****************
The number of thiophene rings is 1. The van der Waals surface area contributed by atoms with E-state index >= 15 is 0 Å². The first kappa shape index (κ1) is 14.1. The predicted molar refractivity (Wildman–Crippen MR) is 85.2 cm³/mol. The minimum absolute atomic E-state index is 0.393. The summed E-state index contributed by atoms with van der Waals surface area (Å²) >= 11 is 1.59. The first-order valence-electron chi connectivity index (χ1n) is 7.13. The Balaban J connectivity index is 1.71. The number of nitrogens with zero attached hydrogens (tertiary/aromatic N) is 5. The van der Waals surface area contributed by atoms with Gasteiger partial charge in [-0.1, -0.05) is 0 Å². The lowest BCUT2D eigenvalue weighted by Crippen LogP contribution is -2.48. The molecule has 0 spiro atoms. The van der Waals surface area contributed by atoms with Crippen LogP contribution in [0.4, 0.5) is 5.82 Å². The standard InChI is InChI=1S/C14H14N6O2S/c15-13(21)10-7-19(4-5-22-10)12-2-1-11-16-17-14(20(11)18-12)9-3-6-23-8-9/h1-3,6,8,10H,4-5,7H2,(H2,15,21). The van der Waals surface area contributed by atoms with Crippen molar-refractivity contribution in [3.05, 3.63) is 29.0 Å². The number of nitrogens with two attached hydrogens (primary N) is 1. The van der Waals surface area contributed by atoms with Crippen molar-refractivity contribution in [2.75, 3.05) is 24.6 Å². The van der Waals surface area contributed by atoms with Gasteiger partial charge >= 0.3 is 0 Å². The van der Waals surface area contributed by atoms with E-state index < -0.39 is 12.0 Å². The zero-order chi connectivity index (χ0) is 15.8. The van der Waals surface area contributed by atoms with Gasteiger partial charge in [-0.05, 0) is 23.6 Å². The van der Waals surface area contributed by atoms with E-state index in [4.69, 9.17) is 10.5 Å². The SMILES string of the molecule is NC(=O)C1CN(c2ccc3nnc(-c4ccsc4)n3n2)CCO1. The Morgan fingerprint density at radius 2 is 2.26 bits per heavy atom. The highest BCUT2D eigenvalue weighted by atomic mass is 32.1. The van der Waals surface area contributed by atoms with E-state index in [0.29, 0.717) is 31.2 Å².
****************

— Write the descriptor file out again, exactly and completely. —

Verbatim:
The number of thiophene rings is 1. The van der Waals surface area contributed by atoms with E-state index >= 15 is 0 Å². The first kappa shape index (κ1) is 14.1. The predicted molar refractivity (Wildman–Crippen MR) is 85.2 cm³/mol. The minimum absolute atomic E-state index is 0.393. The summed E-state index contributed by atoms with van der Waals surface area (Å²) >= 11 is 1.59. The first-order valence-electron chi connectivity index (χ1n) is 7.13. The Balaban J connectivity index is 1.71. The number of nitrogens with zero attached hydrogens (tertiary/aromatic N) is 5. The van der Waals surface area contributed by atoms with Gasteiger partial charge in [-0.1, -0.05) is 0 Å². The lowest BCUT2D eigenvalue weighted by Crippen LogP contribution is -2.48. The molecule has 0 spiro atoms. The van der Waals surface area contributed by atoms with Crippen LogP contribution in [0.4, 0.5) is 5.82 Å². The standard InChI is InChI=1S/C14H14N6O2S/c15-13(21)10-7-19(4-5-22-10)12-2-1-11-16-17-14(20(11)18-12)9-3-6-23-8-9/h1-3,6,8,10H,4-5,7H2,(H2,15,21). The van der Waals surface area contributed by atoms with Crippen molar-refractivity contribution in [3.05, 3.63) is 29.0 Å². The number of nitrogens with two attached hydrogens (primary N) is 1. The van der Waals surface area contributed by atoms with Crippen molar-refractivity contribution in [2.75, 3.05) is 24.6 Å². The van der Waals surface area contributed by atoms with Gasteiger partial charge >= 0.3 is 0 Å². The van der Waals surface area contributed by atoms with E-state index < -0.39 is 12.0 Å². The zero-order chi connectivity index (χ0) is 15.8. The van der Waals surface area contributed by atoms with Gasteiger partial charge in [-0.05, 0) is 23.6 Å². The van der Waals surface area contributed by atoms with E-state index in [4.69, 9.17) is 10.5 Å². The SMILES string of the molecule is NC(=O)C1CN(c2ccc3nnc(-c4ccsc4)n3n2)CCO1. The Morgan fingerprint density at radius 2 is 2.26 bits per heavy atom. The highest BCUT2D eigenvalue weighted by atomic mass is 32.1. The van der Waals surface area contributed by atoms with E-state index in [0.29, 0.717) is 31.2 Å².